A post by John Burnheim.

About ten months ago, John Burnheim wrote to me in terms I’ve reproduced on this blog previously. John was one of the early movers in academia exploring the limitations of electoral democracy with his book Is Democracy Possible published in 1985 and then decades later with his book last year The Demarchy Manifesto. After a long academic career, he’s still gnawing on the bone of how we might make democracy work better in the modern world. And after many quite lengthy exchanges with me by email, he’s writing posts for us here at Troppo. Here’s his first post. There will be more to come:

The poverty of voting

Votes carry very little information, but often give form and content to power. It is sometimes seen as virtue of voting that it hides the motives and understandings that motivate a person to vote in a certain way. From this point of view, a vote is a piece of power. A system of voting determines how many of those pieces of power constitute a valid power that overriding all the other votes and binds the other voters to accept that decision. A constitution determines what matters are being decided by voting and who is entitled to vote.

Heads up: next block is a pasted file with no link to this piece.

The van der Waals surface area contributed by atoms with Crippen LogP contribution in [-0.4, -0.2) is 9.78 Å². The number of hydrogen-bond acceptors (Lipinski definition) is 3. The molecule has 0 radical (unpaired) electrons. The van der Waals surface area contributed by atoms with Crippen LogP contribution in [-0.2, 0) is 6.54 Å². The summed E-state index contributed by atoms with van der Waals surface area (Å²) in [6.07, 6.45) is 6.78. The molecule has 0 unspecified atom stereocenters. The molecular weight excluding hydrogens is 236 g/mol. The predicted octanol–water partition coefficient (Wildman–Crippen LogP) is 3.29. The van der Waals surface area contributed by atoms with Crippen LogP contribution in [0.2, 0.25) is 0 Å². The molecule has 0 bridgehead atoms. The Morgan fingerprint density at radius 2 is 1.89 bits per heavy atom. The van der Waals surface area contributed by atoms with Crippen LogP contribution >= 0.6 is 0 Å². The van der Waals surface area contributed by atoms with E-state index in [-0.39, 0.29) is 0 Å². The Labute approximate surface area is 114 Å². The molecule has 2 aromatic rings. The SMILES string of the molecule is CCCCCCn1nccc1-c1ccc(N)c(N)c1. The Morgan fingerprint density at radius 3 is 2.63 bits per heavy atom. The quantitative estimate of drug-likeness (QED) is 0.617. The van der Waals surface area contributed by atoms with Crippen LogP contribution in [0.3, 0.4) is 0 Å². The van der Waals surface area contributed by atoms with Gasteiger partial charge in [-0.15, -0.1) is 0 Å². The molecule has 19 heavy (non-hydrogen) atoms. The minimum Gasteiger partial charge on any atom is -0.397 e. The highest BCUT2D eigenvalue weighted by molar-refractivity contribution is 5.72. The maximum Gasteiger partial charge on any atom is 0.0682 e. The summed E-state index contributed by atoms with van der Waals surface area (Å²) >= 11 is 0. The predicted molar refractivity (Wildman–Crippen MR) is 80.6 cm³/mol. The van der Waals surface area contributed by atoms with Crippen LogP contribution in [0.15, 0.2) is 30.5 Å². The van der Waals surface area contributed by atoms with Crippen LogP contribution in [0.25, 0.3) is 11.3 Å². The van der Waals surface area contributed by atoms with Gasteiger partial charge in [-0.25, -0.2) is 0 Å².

The voter is thus completely free to vote as she likes, answerable to nobody, in a fully secret ballot. Even In the case of a public ballot, the voter is not required to offer any justification for how she votes. The vote is valid no matter what her motives. If others are entitled to criticise or retaliate; it is because of other undertakings or relationships. The secret ballot is pure liberty, an exercise of power answerable only to one’s own conscience. Advocates of the secret ballot often assume that the voters have a soundly based conscience on the matters on which they may vote and that he danger to be avoided is that others will try to intimidate them into voting against their better judgement. Advocates of public voting often see voters as inclined to vote privately for reasons they cannot defend.